Like the Weavers before them, the Kingston Trio set the pace for the folk revival of the late '50s and early '60s. Bands like the Highwaymen, the New Christy Minstrels, and Peter, Paul & Mary were inspired by the group's complex harmony, song choices, and general sunny disposition. The Kingston Trio, the band's first studio effort, unleashed the smash hit "Tom Dooley" upon an unsuspecting world. The record garnered a Grammy, sold six million copies, and stayed on the charts for almost four years. To put it plainly, Dave Guard, Nick Reynolds, and Bob Shane created quite a stir. Together, these three young men sang pleasant harmony to reinterpret folk classics like "Hard, Ain't It Hard," "Sloop John B.," and "Little Maggie." They also had an affinity for Mexican folk songs like "Banua" and "Santo Anno." The second LP, ...From the "Hungry I," captures the band live, singing vibrant versions of "Tic, Tic" and "They Call the Wind Maria." Because of the acoustic arrangements and professionalism of the band, this live performance easily matches the quality of the group's studio work. The difference lies in the humorous introductions, interaction with the audience, and enthusiastic applause. ...From the "Hungry I" and The Kingston Trio make good companions, especially since their original running lengths were between 30 and 35 minutes. With the four bonus tracks, the album runs 73 minutes. So whether one wishes to take a nostalgic trip back in time, or wishes to know what caused such a big fuss way back in 1958, The Kingston Trio/...From the "Hungry I" is a bargain ticket.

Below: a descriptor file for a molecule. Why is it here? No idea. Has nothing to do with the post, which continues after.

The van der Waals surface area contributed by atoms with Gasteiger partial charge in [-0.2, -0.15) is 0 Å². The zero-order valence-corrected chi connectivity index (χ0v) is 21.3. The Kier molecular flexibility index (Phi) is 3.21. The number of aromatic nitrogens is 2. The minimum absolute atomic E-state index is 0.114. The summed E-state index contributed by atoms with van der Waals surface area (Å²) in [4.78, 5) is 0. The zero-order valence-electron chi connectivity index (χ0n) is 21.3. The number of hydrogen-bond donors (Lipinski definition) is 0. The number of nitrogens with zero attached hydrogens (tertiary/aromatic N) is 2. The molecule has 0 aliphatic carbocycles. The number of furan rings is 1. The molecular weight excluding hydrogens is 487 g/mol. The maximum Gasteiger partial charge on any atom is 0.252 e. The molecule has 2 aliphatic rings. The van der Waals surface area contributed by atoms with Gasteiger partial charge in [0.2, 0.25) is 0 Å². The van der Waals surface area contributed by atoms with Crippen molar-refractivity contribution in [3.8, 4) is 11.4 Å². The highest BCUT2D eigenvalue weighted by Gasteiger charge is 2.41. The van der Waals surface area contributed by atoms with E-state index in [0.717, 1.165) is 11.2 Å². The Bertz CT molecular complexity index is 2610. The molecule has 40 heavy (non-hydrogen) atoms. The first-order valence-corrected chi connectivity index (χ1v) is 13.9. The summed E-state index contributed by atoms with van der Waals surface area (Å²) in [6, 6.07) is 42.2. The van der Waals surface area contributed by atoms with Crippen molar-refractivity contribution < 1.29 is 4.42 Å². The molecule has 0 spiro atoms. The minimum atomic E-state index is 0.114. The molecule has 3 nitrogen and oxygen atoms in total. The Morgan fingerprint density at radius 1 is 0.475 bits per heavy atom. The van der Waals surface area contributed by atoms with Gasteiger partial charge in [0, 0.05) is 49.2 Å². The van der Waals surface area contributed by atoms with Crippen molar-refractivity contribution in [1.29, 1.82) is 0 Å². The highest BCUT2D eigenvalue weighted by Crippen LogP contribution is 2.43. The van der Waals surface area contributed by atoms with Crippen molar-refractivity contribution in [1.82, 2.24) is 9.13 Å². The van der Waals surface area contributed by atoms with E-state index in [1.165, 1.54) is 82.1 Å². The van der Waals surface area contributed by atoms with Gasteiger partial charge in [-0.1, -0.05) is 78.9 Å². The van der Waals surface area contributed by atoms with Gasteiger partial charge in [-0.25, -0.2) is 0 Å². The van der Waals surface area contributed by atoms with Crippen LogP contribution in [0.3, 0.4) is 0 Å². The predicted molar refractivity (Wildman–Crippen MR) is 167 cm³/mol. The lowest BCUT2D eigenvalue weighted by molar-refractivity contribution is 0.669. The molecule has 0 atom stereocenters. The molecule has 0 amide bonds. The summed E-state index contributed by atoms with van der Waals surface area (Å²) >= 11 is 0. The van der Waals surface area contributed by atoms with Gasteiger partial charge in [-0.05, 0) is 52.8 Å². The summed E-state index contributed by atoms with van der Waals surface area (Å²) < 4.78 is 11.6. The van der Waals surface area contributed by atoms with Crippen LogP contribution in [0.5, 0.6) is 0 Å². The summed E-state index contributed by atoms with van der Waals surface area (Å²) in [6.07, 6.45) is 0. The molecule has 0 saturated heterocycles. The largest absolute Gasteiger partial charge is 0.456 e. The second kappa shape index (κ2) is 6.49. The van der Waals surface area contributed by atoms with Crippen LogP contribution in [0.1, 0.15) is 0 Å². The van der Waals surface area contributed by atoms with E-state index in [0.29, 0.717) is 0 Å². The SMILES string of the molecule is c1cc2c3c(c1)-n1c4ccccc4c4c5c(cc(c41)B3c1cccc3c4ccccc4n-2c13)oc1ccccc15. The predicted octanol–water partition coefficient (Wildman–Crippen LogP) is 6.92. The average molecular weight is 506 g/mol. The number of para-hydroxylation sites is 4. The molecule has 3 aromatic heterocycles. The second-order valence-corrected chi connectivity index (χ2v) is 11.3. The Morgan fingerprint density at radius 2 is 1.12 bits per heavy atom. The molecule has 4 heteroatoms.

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AllMusic Review by Ronnie D. Lankford, Jr.